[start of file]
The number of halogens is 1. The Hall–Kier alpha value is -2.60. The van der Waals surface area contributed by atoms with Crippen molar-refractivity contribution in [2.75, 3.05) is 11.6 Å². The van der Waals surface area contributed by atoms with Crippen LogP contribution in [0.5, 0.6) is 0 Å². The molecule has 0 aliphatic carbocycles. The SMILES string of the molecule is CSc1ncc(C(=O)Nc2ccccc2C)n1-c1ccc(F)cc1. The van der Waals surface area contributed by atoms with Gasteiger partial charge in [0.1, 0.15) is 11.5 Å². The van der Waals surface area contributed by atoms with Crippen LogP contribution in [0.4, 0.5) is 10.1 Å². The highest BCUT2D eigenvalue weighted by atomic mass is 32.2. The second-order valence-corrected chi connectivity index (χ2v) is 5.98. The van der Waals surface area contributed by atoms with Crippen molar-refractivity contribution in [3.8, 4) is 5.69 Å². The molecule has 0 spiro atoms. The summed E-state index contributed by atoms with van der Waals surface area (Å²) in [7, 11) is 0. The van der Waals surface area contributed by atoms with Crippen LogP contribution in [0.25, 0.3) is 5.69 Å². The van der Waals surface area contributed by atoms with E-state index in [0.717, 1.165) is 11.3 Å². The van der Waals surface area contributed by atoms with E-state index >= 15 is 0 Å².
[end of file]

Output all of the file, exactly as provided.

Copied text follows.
The number of halogens is 1. The Hall–Kier alpha value is -2.60. The van der Waals surface area contributed by atoms with Crippen molar-refractivity contribution in [2.75, 3.05) is 11.6 Å². The van der Waals surface area contributed by atoms with Crippen LogP contribution in [0.5, 0.6) is 0 Å². The molecule has 0 aliphatic carbocycles. The SMILES string of the molecule is CSc1ncc(C(=O)Nc2ccccc2C)n1-c1ccc(F)cc1. The van der Waals surface area contributed by atoms with Gasteiger partial charge in [0.1, 0.15) is 11.5 Å². The van der Waals surface area contributed by atoms with Crippen LogP contribution in [0.4, 0.5) is 10.1 Å². The highest BCUT2D eigenvalue weighted by atomic mass is 32.2. The second-order valence-corrected chi connectivity index (χ2v) is 5.98. The van der Waals surface area contributed by atoms with Crippen molar-refractivity contribution in [3.8, 4) is 5.69 Å². The molecule has 0 spiro atoms. The summed E-state index contributed by atoms with van der Waals surface area (Å²) in [7, 11) is 0. The van der Waals surface area contributed by atoms with Crippen LogP contribution in [0.25, 0.3) is 5.69 Å². The van der Waals surface area contributed by atoms with E-state index in [0.717, 1.165) is 11.3 Å². The van der Waals surface area contributed by atoms with E-state index >= 15 is 0 Å².